‘‘It is not the function of our government to keep the citizen from falling into error; it is the function of the citizen to keep the government from falling into error.’’

- Justice Robert H. Jackson

Offline Sci Fi Fan

  • Hero Member
  • *****
  • Posts: 1538
Re: Taxation and the Constitution
« Reply #38 on: November 17, 2013, 09:17:02 PM »
"Axiomatic regulation?"  Collectivism isn't an abjectly insane and idiotic theology that has murdered a hundred million people because there is no such thing as "real capitalism"

Ah, so you equate putting limits on the amount of lead you can have in children's toys...with communism?   :rolleyes:

Quote
 
-- and the explanation of that is that there is no such thing as "pure capitalism"....

The conclusion here doesn't even remotely fall from the premises...

Quote
You notice how almost every word he uses is an actual word, but the way he puts them together seems pretty much random?  Spell and grammar checkers are nifty, but it's a pain how nowadays you sometimes have to read an entire sentence before you figure out someone is a complete gibbering loon.

You know, it's ridiculous how difficult it is to actually have an intelligible debate with any of you.  While most people will respond to points and explain their contrary reasoning and evidence, you respond with giant block posts and vague blanket assertions; anything but actually responding to the contentions.   :rolleyes:  You would go winless in any high school debate competition - at no point do you give any semblance of wanting to respond to arguments in a semi-logical structure.

It's really fascinating to see what happens when extremists willingly insulate themselves and create a circle of confirmation bias - it's clear from the lack of form or structure in your responses that you don't understand debate, don't understand fundamental logical fallacies and concepts, and don't have any desire to.
« Last Edit: November 17, 2013, 09:21:33 PM by Sci Fi Fan »

Offline kopema

  • Hero Member
  • *****
  • Posts: 768
Re: Taxation and the Constitution
« Reply #39 on: November 17, 2013, 09:54:08 PM »
It's really fascinating to see what happens when extremists willingly insulate themselves and create a circle of confirmation bias - it's clear from the lack of form or structure in your responses that you don't understand debate, don't understand fundamental logical fallacies and concepts, and don't have any desire to.

Now it's a "circle of confirmation bias?"

So seriously, where does this kind of word salad come from?  A bunch of neo-hippies sit in a big drum circle and pass catch-phrases back and forth until they all come out sounding like this.  I suppose that's what tax dollars go to in the craziest liberal artiste colleges these days.
‘‘It is not the function of our government to keep the citizen from falling into error; it is the function of the citizen to keep the government from falling into error.’’

- Justice Robert H. Jackson

Offline Sci Fi Fan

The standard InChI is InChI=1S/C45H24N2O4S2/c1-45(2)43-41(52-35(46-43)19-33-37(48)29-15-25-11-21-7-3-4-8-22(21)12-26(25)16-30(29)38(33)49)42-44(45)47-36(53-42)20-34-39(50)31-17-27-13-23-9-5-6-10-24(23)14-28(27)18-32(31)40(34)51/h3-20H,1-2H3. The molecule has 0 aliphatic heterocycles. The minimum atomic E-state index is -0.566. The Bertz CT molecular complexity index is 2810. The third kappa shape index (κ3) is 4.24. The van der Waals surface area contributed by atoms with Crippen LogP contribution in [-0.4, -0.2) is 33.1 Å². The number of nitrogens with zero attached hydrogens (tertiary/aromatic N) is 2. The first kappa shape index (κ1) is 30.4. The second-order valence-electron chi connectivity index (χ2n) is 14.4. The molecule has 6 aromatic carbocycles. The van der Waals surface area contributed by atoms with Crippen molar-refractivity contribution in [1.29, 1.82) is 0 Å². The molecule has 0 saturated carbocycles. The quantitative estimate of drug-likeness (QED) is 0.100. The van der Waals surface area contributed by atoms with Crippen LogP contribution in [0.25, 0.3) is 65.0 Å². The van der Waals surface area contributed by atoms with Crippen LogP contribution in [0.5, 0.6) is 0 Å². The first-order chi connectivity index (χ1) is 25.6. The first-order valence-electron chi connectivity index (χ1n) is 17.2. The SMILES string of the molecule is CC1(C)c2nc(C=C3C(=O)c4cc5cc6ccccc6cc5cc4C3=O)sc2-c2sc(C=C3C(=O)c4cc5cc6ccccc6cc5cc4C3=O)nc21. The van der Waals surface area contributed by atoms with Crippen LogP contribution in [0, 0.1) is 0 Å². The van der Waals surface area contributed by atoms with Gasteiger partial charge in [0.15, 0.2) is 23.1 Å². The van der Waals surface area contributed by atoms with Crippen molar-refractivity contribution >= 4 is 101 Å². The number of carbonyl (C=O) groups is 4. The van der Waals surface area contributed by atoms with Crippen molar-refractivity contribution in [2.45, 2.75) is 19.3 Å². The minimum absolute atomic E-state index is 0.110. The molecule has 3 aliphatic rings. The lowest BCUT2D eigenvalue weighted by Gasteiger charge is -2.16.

• Hero Member
  • *****
  • Posts: 1538
Re: Taxation and the Constitution
« Reply #40 on: November 17, 2013, 10:06:06 PM »
Now it's a "circle of confirmation bias?"

So seriously, where does this kind of word salad come from?  A bunch of neo-hippies sit in a big drum circle and pass catch-phrases back and forth until they all come out sounding like this.  I suppose that's what tax dollars go to in the craziest liberal artiste colleges these days.

The difference is I came to these boards specifically because I grew tired of sitting around in liberal boards and not having any room to see the other side of the debate - of course, none of you seem interested in any formal debate, and will instead resort to silly snipes and ramblings.

Here's another cute question for you: find the volume of of a region in space where the projection onto the x-y plane is in between the circles x^2 + y^2 = 1 and x^2 + y^2 = 2 in the first quadrant, and where z = x.  Careful, I once tutored a 15 year old who easily answered this question.  You can't get one upped that easily.   :lol:

I'm sorry, maybe you shouldn't have accused me of not being able to count.  Oh, wait, now that I think of it...

Why don't you find the sum of all possible subsets of <1, 2, 3, 4, 5, 6, 7, 8, 9>?  It's just counting, right?
« Last Edit: November 17, 2013, 10:11:01 PM by Sci Fi Fan »

Offline kopema

  • Hero Member
  • *****
  • Posts: 768
Re: Taxation and the Constitution
« Reply #41 on: November 18, 2013, 06:44:59 AM »
The difference is I came to these boards specifically because I grew tired of sitting around in liberal boards and not having any room to see the other side of the debate - of course, none of you seem interested in any formal debate, and will instead resort to silly snipes and ramblings.

Here's another cute question for you: find the volume of of a region in space where the projection onto the x-y plane is in between the circles x^2 + y^2 = 1 and x^2 + y^2 = 2 in the first quadrant, and where z = x.  Careful, I once tutored a 15 year old who easily answered this question.  You can't get one upped that easily.   :lol: